756. Drinking Song, by Ts'ao Ts'ao

Drinking, I sing of peace and of equality:

The tax collector knocks at no gate;
all rulers are virtuous and bright,
and their arms and legs, the ministers, are kind.

The people are well mannered, yielding without
foregoing litigation.

Three years' tilling makes nine years' provisions—
granaries overflow.
Our elders' backs are freed from loads.
Each fecund rain
contributes to the harvest.

Our fastest horses are withdrawn from war
to carry fertilizer.

Those who hold land or titles
show genuine affection for people,
promoting or demoting by merit,
attending like fathers or brothers.

receive a fitting punishment.
No one keeps what's found beside the road.
The prisons are all empty.
Midwinter courts have no criminals to try.

People of eight or ninety
live out their lives quite naturally.

Great virtue impermeates it all—
even trees and plants and tiny things that crawl.

(trans Sam Hamill)

Source: Crossing the Yellow River: Three Hundred Poems from the Chinese

757. The Song of Wandering Aengus, by W. B. Yeats

I went out to the hazel wood,
Because a fire was in my head,
And cut and peeled a hazel wand,
And hooked a berry to a thread;
And when white moths were on the wing,
And moth-like stars were flickering out,
I dropped the berry in a stream
And caught a little silver trout.

When I had laid it on the floor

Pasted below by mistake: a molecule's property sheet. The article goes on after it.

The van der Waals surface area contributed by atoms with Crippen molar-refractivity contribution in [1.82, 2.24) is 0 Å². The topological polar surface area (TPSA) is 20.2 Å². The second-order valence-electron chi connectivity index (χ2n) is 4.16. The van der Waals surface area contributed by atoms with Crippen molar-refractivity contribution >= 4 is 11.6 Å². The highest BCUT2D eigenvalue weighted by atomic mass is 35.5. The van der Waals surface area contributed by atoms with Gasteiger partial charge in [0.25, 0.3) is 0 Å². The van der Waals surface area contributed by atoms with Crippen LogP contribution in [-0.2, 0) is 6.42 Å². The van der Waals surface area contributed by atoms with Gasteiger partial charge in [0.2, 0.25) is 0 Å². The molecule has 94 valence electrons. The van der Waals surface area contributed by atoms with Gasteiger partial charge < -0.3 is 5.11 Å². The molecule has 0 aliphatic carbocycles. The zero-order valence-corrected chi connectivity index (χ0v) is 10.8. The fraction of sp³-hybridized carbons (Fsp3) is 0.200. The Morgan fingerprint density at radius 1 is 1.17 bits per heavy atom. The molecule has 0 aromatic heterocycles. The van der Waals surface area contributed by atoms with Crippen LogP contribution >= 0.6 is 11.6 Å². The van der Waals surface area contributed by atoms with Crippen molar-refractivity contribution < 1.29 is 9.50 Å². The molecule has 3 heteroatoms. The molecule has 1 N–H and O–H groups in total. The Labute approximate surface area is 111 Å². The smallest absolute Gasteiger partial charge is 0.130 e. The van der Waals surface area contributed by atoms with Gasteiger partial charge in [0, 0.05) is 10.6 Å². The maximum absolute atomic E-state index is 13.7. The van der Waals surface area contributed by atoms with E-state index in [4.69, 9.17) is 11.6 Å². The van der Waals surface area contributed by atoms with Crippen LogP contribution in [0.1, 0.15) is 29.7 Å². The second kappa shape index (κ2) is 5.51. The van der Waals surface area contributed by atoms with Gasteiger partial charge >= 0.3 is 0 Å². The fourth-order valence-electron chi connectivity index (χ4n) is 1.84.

I went to blow the fire aflame,
But something rustled on the floor,
And some one called me by my name:
It had become a glimmering girl
With apple blossom in her hair
Who called me by my name and ran
And faded through the brightening air.

Though I am old with wandering
Through hollow lands and hilly lands,
I will find out where she has gone,
And kiss her lips and take her hands;
And walk among long dappled grass,
And pluck till time and times are done
The silver apples of the moon,
The golden apples of the sun.

Source: The Collected Poems of W. B. Yeats

758. VI from the Divan of Hafiz

A flower-tinted cheek, the flowery close
Of the fair earth, these are enough for me—
Enough that in the meadow wanes and grows
The shadow of a graceful cypress-tree.
I am no lover of hypocrisy;
Of all the treasures that the earth can boast,
A brimming cup of wine I prize the most—
                           This is enough for me!

To them that here renowned for virtue live,
A heavenly palace is the meet reward;
To me, the drunkard and the beggar, give
The temple of the grape with red wine stored!
Beside a river seat thee on the sward;
It floweth past—so flows thy life away,
So sweetly, swiftly, fleets our little day—
                           Swift, but enough for me!

Look upon all the gold in the world's mart,
On all the tears the world hath shed in vain;
Shall they not satisfy thy craving heart?
I have enough of loss, enough of gain;
I have my Love, what more can I obtain?
Mine in the joy of her companionship
Whose healing lip is laid upon my lip—
                            This is enough for me!

I pray thee send not forth my naked soul
From its poor house to seek for Paradise;
Though heaven and earth before me God unroll,
Back to thy village still my spirit flies.
And, Hafiz, at the door of Kismet lies
No just complaint—a mind like water clear,
A song that swells and dies upon the ear,
                            These are enough for thee!

(trans Gertrude Bell)

Source: Poems of Hafiz